Karlis Rekevics is engaged in a dialog with the built environment. Karen Wilkin, writing for Sculpture magazine states, “Rekevics’ generously-scaled, weirdly architectural cast plaster constructions are robust, aggressive and materially expressive sculptures. They are also evocative and elusive. For all their size, their evident mass and weight, and their rough material palette, Rekevics’ haunting structures refuel to rely solely on the unignorable fact of their considerable presence or to yield to a single reading. Somehow, they conjure up a wealth of often contradictory but enriching associations. With their idiosyncratic metal superstructures and glowing incandescent bulbs, they suggest the unlovlier parts of the urban environment – expediently built, unconsidered, usually peripheral, often decaying elements of the city – which we habitually encounter but almost never register. Yet these references are simply Rekevics’ starting point. His real subject is the way memory transforms perception. His sculptures are rooted in real experience, but it is experience tempered by recollection…changed, fragmented, conflated, and reordered, before being translated into an intensely physical metaphorical language. The architectural allusions of Rekevics’ work notwithstanding, he plays fast and loose with rational spatial and structural relationships, altering scale and defeating logical expectations. His component forms are never cast from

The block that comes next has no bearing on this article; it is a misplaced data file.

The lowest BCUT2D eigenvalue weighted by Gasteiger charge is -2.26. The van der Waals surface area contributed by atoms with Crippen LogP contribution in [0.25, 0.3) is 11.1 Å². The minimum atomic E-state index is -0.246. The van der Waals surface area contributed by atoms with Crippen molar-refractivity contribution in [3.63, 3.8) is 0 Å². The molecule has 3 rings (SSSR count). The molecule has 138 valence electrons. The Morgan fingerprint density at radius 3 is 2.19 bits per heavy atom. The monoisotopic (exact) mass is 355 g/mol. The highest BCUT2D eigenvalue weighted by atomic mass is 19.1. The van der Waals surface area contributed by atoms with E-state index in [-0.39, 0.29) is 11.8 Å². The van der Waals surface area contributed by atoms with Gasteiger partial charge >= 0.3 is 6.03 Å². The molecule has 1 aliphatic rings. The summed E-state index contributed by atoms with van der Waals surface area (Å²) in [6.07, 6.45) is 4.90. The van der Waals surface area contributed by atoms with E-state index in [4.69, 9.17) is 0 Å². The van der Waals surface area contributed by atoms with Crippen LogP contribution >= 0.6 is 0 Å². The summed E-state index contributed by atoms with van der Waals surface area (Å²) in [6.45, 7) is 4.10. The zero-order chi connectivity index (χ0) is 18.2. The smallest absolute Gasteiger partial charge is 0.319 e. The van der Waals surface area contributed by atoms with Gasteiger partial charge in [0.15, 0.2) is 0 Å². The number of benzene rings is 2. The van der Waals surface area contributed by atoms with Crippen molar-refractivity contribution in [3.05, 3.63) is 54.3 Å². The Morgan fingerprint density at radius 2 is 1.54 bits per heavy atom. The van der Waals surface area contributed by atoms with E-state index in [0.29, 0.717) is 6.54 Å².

pre-existing objects; he constructs his own versions of the urban landscape in the studio, essentially in reverse, as molds, their proportions and character subtly altered.”
Rekevics is a passionate “maker,” deeply involved in the physical process and convinced that the history of a sculpture’s making and the character of its materials are inseparable from the expressiveness. The brute presence of the work and obvious pleasure Rekevics takes in raw industrial materials invite comparison with Richard Serra’s enormously influential sculptures.
Yet the sculptural work is more than just the pure raw physicality of the materials and ability to command and dominate space. Karlis Rekevics evokes architecture in a more abstract and phenomenological fashion that is closely tied to the real world and, at the same time, compelling as unreal, created structures. His works are both a place and an object. Although reminiscent of Merzbau by Kurt Schwitters and the works of Rachael Whiteread, Rekevics creates unusual plaster environments that are of a more poetic nature. His work is unique in that he is not reproducing or critiquing a built space; he is evoking an experience rather than making a literal construction.